73 years of marriage with 4 children and 12 great-grandchildren



Queen Elizabeth with her husband Philip in 2003 – Ansa

The UK is mourning the death of Queen Elizabeth II, who has been on the throne for 70 years. Elizabeth Alexandra Mary was born on April 21, 1926 in a building at 17 Bruton Street in Mayfair. She was the eldest daughter of the then Prince Albert, Duke of York, and of Lady Elizabeth Bowes-Lyon, she was the third in line of succession to the throne. It is said that little “Lilibet”, as she was called, was an obedient and conscientious child. The opposite of her sister Margaret, born four years later. Housekeeper Marion Crawford once said: “In front of a sugar cube she would put the little one straight in her mouth while the big one would have placed it gracefully on the table, methodically unwrapped and then eaten”.

She learned to write and read at home, at 145 Piccadilly, where she was also given lessons in French, art, dance, singing and horse riding. Every now and then she was taken around on buses and subways to give her the chance to look at the world outside her. She was ten when Edward VIII took the throne, the uncle who abdicated a few months after his coronation to marry the American actress Wallis. This is how her father, George VI, became king in 1936.

She was 13 when she first met the Prince of Greece and Denmark, Philip Mountbatten, who later became her husband. He was then a cadet of the Royal Naval College in Dartmouth charged with entertaining Elizabeth during a royal visit to the naval school. It was love at first sight. On that occasion she began the correspondence that lasted throughout the war.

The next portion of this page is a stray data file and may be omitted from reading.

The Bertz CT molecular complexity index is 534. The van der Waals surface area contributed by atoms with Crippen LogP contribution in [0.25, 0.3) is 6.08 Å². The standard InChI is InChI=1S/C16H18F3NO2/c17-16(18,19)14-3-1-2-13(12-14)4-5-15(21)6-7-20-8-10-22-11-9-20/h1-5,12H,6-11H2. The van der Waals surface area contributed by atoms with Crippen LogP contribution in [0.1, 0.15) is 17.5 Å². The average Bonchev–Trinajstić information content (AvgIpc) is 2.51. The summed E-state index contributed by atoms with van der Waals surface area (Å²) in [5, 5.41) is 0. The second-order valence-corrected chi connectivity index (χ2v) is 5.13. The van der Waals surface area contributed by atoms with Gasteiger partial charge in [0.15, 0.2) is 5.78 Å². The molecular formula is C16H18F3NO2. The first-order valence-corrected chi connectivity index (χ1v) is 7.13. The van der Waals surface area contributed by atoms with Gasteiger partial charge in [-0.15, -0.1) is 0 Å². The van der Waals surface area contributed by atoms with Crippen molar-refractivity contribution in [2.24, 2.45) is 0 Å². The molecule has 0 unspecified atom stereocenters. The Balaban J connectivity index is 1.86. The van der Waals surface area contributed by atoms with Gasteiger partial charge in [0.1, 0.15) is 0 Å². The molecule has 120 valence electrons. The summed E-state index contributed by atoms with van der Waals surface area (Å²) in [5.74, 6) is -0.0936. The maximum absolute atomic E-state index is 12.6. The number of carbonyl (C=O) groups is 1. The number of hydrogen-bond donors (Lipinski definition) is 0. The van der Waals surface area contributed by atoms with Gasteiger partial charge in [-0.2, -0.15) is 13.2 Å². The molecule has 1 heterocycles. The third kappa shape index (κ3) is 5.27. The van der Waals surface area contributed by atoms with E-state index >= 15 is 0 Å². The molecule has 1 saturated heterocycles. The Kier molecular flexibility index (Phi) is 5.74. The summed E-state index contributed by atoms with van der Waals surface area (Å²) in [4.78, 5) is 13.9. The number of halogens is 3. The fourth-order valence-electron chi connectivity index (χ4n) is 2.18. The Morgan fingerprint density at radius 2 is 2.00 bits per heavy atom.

Queen Elizabeth II on the occasion of the platinum jubilee of her reign, June 2 this year, with her eldest son Charles.  To her left Prince Louis of Cambridge, Catherine Duchess of Cambridge, Charlotte Princess of Cambridge, George Prince of Cambridge, Prince William Duke of Cambridge

Queen Elizabeth II on the occasion of the platinum jubilee of her reign, June 2 this year, with her eldest son Charles. To her left Prince Louis of Cambridge, Catherine Duchess of Cambridge, Charlotte Princess of Cambridge, George Prince of Cambridge, Prince William Duke of Cambridge-Ansa

They married in November 1947. The following year Carlo, the eldest son, and, in 1950, Anna was born. Andrea and Edoardo arrived when Elizabeth was already queen. Mother and sovereign of the United Kingdom: nothing heroic, she said in 2018, “that’s what women do”.

The union with Philip, who became Duke of Edinburgh, withstood the challenges of 73 years of living together. One was the shoulder of the other. The photo of the Queen’s withheld tears, alone in St George’s Chapel of Windsor Castle, at her consort’s funeral in April 2021, in the height of the pandemic, moved the world.

She was the grandmother of eight grandchildren and great-grandmother of 12 others. It often happened to see them all together (or almost) right at Balmoral Castle, in the Highlands, a residence that Elizabeth loved very much. And where, perhaps it is not a coincidence, she died.

“It is a place where you can breathe freedom – he explained in a 2012 documentary – you can walk for miles in the tundra without ever meeting anyone”. Few people know that she was a Scottish folk dance enthusiast. She loved, this is known, also horses and corgie, the small dogs of Pembrokeshire, which she always surrounded by when she, at 18, she was given a puppy: Susan.

Elizabeth’s accession to the throne is closely linked to the private pain caused by the death of her father, George VI, whose place she took on the throne. The young princess was on vacation in Kenya when the news reached her. She is told that she, forced to return quickly to London, she waited for her to be given a black dress to wear before getting off the plane. It has been since then that every member of the royal family travels in a dark suit in their suitcase in case of need.

According to some biographers, the monarch also had a good relationship with Princess Diana, whose death 25 years ago put the queen in difficulty, accused of having remained impassive after her untimely death. Andrew Morton quotes a letter in which the “sad princess” wrote that she found in Elizabeth an “unlikely ally at the Palace”, “understanding and helpful”.

In 2002 the queen also lost her devoted younger sister Margaret, who has always been the custodian of her most intimate confidences. The two could hear each other every day on the phone, on a private direct line, if only to say “hello”.

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